year of induction2001
place of birthCaledonia, Minnesota
date of birthJanuary 19, 1911
date of deathJanuary 06, 2008
As the A&R man in charge of Capitol Records’ country division for many years, Kenneth F. Nelson played a major part in country music’s post–World War II growth. Noted as a generally artist-friendly producer, he brought a host of notable talents—including Buck Owens and Merle Haggard—to the fore, showcasing them on record with a singularly crisp production style that helped define the Bakersfield sound and West Coast country in general.
Nelson began his musical career in Chicago in a variety of capacities. He eventually applied for a job at Chicago radio station WJJD, where he wound up as music director, and, due to an avid interest in classical music, became the top announcer for broadcasts by the Chicago Symphony Orchestra. He involved himself with country music after the station put him in charge of its Suppertime Frolic hillbilly show, which required that he audition performers as well as schedule them for the program. Scouting talent all over the Midwest and Southeast, Nelson cemented his connection to country music.
Called to Hollywood by Capitol Records, Nelson first headed the label’s transcription department. In 1951 he took over Lee Gillette’s position as chief country A&R man when Gillette—an old friend of Nelson’s from Chicago days—moved to pop A&R. In December of that year, Nelson held a session with Hank Thompson that yielded the #1 smash “The Wild Side of Life,” a success that set the pattern for Nelson’s hit-making career at Capitol. Often working closely with Cliffie Stone, Nelson brought to Capitol and recorded the likes of Ferlin Husky, Jean Shepard, Tommy Collins, Wanda Jackson, Wynn Stewart, and Jerry Reed. Nelson, Gillette, and Stone also founded Central Songs, a publishing company that quickly grew to dominate the West Coast country songwriting industry. (The partners sold the firm to Capitol in 1969.)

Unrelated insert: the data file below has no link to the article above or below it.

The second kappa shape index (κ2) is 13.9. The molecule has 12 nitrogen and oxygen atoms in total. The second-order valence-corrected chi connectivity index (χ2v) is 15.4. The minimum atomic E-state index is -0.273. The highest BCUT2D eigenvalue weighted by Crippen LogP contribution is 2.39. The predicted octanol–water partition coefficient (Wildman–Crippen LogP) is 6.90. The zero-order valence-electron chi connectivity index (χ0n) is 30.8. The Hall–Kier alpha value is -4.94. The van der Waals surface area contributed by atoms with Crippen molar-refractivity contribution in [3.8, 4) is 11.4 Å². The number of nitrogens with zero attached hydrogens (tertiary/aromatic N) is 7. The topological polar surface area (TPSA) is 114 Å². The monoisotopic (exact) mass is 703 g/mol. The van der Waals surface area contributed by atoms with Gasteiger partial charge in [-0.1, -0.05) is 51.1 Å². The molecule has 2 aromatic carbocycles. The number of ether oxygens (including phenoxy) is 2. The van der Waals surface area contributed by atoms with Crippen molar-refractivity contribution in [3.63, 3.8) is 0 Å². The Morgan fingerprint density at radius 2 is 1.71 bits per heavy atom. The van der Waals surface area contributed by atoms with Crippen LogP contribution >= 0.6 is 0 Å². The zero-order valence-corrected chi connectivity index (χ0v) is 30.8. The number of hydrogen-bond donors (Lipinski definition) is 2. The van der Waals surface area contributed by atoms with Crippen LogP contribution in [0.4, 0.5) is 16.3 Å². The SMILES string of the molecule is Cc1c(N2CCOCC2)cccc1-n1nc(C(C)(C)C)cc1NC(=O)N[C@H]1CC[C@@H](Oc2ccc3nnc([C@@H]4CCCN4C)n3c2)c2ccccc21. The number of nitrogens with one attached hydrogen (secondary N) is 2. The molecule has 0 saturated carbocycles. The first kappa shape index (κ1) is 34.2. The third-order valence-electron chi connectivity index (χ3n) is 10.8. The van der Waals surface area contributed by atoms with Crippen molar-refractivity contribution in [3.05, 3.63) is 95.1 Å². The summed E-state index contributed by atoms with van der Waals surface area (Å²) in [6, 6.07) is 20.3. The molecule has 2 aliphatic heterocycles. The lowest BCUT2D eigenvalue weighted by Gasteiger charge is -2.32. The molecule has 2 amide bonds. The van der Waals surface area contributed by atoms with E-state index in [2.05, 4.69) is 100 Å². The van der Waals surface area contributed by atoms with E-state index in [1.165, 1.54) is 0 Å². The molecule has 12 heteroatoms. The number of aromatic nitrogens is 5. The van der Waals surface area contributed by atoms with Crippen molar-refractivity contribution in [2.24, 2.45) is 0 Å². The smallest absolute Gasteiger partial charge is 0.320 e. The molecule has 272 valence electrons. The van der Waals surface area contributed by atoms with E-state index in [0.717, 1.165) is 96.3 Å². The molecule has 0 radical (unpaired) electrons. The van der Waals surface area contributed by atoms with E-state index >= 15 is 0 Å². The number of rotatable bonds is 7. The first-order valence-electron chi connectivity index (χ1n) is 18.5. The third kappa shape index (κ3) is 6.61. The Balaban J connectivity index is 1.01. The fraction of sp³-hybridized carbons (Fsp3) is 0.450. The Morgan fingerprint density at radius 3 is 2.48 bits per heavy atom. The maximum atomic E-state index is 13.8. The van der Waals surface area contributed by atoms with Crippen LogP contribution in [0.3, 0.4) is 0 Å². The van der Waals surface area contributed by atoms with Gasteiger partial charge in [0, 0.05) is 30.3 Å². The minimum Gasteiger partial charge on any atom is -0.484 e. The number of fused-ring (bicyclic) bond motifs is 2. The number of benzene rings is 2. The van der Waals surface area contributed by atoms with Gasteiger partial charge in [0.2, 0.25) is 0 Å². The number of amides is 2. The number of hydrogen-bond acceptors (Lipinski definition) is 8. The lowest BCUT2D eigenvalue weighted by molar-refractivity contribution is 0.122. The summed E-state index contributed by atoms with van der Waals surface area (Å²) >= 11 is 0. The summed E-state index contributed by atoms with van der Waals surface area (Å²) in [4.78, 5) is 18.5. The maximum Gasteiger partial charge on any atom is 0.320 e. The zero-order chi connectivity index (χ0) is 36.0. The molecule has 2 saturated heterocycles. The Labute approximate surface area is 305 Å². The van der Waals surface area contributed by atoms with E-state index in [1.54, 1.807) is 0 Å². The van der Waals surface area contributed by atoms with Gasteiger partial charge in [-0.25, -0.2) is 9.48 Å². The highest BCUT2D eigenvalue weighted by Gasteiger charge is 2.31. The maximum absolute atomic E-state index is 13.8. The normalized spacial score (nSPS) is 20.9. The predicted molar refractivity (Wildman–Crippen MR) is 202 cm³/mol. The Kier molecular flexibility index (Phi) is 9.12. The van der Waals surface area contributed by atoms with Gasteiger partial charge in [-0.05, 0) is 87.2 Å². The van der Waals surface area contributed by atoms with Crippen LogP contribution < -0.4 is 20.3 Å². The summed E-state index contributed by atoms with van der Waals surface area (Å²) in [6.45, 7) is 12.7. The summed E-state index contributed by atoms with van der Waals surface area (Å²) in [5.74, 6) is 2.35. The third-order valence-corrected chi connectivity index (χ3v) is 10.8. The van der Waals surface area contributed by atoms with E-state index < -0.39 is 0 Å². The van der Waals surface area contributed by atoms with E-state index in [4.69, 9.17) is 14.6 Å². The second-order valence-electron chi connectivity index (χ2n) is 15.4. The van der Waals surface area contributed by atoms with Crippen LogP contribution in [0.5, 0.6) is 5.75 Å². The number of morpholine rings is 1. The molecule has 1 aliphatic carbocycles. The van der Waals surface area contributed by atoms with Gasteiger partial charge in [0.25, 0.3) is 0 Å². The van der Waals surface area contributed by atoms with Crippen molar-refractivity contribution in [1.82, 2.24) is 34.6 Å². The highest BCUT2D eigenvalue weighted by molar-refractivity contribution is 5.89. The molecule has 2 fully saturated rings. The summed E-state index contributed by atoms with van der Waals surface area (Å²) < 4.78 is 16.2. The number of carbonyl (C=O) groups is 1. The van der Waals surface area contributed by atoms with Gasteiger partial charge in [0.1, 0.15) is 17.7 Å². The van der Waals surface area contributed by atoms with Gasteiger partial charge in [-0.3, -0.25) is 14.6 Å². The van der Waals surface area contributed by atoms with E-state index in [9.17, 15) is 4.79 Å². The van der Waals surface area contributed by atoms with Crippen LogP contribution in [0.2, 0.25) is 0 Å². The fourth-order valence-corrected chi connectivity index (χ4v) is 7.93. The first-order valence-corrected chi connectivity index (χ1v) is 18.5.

In the mid-1950s Nelson was among the powerful country music figures who embraced rock & roll early on, signing Gene Vincent after discovering the singer at Nashville’s 1957 DJ Convention. By then dividing his time between Nashville and Hollywood, Nelson continued to bring name talent to Capitol’s roster and earned a reputation as one of the best producers in the business. Comfortable taking a laissez–faire approach in the studio, he was ideally suited to work with artists such as Buck Owens and Merle Haggard—those with their own strong, distinct artistic vision. Nelson continued to produce Haggard well into the 1970s, even after Nelson had stepped aside as head of Capitol’s country division. A pioneering leader in launching the Country Music Association (CMA), he remained involved in recording until his retirement in 1976. Nelson was elected to the Country Music Hall of Fame in 2001. He wrote and published his autobiography, My First 90 Years Plus 3, in 2007. He died Sunday, January 6, 2008, at his home in Somis, California, just thirteen days short of his 97th birthday.
* Adapted from the Country Music Hall of Fame® and Museum’s Encyclopedia of Country Music, published by Oxford University Press.